The Order 1886 is that vapid leggy blonde at the bar. It’s gorgeous to look at and consistently takes your mind off of any other gripes you may have, but as time goes on you find yourself less and less tolerant of its flaws – keep in mind I’m referring to the game and not the blonde as “it”. Not only that, but I’m not particularly fond of the game that The Order 1886 is, which is a cover-based shooter, and it seemed to me that Sony went aggressively out of its way to not describe the game as any more than a cinematic experience. After its brief campaign that seems like a half-finished story you’re left not really wanting more, just hoping that the game evolves in its planned sequel, if we ever get one. That’s not to say there aren’t aspects to like about the game, but at its core The Order 1886 can’t remain consistent in gameplay type or quality.
The Evil Within is the stuff nightmares are made of. I’m not being dramatic, almost everything in this game will cater to the popular nightmares that plague humanity – in my case that happens to be clowns – and throws them right in your face. That’s not to say it is a scary game, because unlike other contemporaries the goal of The Evil Within is to disturb you and create tension rather than grab you with a quick jump scare (although it can’t resist the urge to do that as well at times). Bundled altogether it creates the closest representation of a haunted house without forgetting that it’s also a video game and therefore can make death a reality for all parties involved. This would be a fantastic reality for the definitive horror experience if it weren’t for the abundance of setbacks that range from visuals, to AI, and even creep into gameplay that no matter how big a fan you are just cannot be ignored.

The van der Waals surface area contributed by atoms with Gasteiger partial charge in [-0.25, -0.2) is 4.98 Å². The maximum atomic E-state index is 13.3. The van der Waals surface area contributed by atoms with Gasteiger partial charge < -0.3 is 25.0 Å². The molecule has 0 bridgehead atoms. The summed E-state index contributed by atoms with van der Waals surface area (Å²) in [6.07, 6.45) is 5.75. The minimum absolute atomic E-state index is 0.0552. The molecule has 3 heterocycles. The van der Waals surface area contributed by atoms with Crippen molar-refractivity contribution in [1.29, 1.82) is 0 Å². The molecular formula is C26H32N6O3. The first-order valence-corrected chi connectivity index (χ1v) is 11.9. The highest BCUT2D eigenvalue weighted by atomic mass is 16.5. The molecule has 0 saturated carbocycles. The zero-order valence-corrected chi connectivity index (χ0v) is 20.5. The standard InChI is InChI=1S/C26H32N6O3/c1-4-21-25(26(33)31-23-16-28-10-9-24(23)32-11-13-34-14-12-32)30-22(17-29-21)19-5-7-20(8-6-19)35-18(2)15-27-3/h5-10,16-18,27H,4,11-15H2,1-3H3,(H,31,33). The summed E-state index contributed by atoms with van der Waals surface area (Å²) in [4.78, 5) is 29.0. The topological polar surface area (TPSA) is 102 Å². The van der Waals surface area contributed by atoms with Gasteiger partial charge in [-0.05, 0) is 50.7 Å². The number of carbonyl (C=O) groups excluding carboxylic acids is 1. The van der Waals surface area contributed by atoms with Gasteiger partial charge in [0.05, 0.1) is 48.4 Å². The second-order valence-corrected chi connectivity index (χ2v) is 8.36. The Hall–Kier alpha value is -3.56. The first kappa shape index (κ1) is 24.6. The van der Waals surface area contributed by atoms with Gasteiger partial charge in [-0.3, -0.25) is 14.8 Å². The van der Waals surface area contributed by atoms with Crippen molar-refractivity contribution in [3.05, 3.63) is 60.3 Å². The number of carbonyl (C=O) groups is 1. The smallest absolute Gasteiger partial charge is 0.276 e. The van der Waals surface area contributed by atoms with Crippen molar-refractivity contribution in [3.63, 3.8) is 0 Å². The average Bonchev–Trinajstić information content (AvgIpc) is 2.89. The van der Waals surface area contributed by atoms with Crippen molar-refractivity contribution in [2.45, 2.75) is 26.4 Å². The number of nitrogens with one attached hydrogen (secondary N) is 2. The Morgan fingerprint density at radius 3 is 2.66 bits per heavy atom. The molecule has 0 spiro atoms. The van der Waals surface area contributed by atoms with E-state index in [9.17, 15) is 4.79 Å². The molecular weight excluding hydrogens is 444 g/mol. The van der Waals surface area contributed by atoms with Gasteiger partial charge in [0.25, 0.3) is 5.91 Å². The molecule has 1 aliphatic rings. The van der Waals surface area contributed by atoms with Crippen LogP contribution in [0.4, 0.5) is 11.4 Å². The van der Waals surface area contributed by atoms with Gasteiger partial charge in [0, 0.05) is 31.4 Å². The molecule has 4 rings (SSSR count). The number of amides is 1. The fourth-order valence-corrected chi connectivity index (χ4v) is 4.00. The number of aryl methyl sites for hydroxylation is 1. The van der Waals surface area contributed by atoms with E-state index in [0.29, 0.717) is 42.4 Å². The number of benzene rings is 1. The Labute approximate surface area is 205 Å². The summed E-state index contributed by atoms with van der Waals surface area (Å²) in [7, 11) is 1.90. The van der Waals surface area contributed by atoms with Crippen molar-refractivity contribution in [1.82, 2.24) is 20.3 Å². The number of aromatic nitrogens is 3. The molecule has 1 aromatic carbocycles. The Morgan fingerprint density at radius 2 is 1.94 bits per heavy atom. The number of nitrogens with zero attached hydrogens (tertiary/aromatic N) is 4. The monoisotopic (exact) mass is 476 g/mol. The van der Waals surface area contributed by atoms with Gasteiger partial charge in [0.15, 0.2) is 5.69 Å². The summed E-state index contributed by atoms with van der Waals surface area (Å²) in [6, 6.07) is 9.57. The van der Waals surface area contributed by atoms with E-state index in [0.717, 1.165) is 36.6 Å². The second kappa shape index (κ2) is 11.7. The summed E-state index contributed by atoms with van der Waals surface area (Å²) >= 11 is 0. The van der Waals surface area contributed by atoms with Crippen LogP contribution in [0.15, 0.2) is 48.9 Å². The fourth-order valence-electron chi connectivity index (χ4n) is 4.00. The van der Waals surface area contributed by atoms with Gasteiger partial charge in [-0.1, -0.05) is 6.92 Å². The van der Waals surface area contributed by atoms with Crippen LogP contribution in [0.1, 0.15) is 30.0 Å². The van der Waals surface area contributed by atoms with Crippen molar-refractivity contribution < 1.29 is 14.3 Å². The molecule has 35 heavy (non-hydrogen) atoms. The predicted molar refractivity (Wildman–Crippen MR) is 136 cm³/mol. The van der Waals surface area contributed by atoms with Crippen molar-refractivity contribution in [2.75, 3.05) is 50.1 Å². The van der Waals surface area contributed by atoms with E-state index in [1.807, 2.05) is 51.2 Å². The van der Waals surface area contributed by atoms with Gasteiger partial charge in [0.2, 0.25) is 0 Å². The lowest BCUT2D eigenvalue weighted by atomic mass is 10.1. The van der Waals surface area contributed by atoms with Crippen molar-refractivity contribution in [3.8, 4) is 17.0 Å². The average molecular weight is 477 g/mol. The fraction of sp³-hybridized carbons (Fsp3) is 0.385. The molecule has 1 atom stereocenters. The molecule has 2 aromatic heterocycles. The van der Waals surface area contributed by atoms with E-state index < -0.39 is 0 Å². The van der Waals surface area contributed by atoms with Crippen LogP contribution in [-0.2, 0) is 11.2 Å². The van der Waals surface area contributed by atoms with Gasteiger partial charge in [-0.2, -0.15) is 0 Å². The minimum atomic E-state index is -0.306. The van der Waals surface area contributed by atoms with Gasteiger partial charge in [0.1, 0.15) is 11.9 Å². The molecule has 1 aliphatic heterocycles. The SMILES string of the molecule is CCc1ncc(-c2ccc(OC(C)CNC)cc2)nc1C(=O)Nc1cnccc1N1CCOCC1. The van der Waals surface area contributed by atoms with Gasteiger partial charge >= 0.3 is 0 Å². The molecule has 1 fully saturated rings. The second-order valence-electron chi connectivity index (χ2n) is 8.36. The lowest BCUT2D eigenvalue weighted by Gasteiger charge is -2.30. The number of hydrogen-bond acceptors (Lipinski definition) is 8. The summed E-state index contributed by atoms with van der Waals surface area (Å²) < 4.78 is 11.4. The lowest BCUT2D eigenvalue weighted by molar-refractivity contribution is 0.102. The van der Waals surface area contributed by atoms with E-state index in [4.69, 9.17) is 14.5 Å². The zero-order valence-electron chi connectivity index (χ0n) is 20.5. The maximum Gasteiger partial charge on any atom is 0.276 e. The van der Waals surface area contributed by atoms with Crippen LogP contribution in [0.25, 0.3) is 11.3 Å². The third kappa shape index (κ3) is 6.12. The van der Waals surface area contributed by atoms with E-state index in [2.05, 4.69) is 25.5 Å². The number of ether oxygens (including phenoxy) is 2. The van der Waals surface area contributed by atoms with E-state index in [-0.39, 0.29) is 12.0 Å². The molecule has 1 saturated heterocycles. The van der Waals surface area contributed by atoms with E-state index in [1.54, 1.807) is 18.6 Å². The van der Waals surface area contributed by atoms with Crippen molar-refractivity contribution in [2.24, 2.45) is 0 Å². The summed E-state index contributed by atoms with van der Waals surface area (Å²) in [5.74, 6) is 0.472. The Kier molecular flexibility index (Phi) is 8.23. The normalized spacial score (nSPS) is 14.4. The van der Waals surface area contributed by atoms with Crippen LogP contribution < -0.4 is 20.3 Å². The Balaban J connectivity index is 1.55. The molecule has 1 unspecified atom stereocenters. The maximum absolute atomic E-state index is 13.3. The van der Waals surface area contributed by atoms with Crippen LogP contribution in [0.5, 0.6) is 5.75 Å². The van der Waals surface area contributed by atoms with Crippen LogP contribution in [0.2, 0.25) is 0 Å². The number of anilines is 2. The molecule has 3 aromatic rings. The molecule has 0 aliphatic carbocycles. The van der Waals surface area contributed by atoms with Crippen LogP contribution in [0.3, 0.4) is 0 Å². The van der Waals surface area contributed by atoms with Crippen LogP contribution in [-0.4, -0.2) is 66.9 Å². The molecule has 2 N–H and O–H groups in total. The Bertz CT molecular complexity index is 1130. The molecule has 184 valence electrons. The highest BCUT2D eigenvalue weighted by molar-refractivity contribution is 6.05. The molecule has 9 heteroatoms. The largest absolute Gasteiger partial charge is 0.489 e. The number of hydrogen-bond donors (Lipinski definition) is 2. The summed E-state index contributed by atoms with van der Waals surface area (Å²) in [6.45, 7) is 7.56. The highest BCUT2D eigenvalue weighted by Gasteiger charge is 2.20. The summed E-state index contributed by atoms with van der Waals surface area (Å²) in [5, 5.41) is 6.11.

Video games are much longer than they used to be. It makes sense, the technology was originally geared toward coin-op experiences that wanted you to get as addicted as possible to pay as much as possible to keep playing. Arguably that still holds true today with “free to play” or “freemuim” gaming, mostly on mobile devices, but for most home console or PC games there has been a growth in how long you’re playing the game. I think the consensus is that with a longer game you are getting more for your money, which certainly seems to be the sentiment of everyone more concerned with The Order 1886‘s length rather than content. On the other hand I get much more enjoyment out of a five minute game of Donkey Kong or even a fifteen minute run in Rogue Legacy than I can speak for with all 22 hours I’ve spent with the Dragon Age trilogy. Personal taste aside, that last example speaks to the fact that this new dollar:hour ratio is shy of calculating actual value out of a game and thus suggests that longer is not always better.
Urban legends are a phenomenon that has always fascinated people with how they offer plausible stories that in the end turn out to be true, false, or inconclusive, but always entertain. Video games are no exception and with the golden age of gaming pre-dating mass online use there were some great urban legends that came out. Not that the Internet eliminated urban legends, as the later stories of this episode prove, but regardless of that fact there are crazy urban legends of gaming and some of which are remarkably true.
The February game club is only a week away and there are two Hideo Kojima adventure games on the list: Snatcher and Policenauts. Haven’t gotten a chance to play Snatcher? Want someone to do all the work for you pre-game club? Well look no further, here’s the entire game from start to finish in seven hour-ish videos. I’ve put the first video in this post for embedded watching here if you prefer.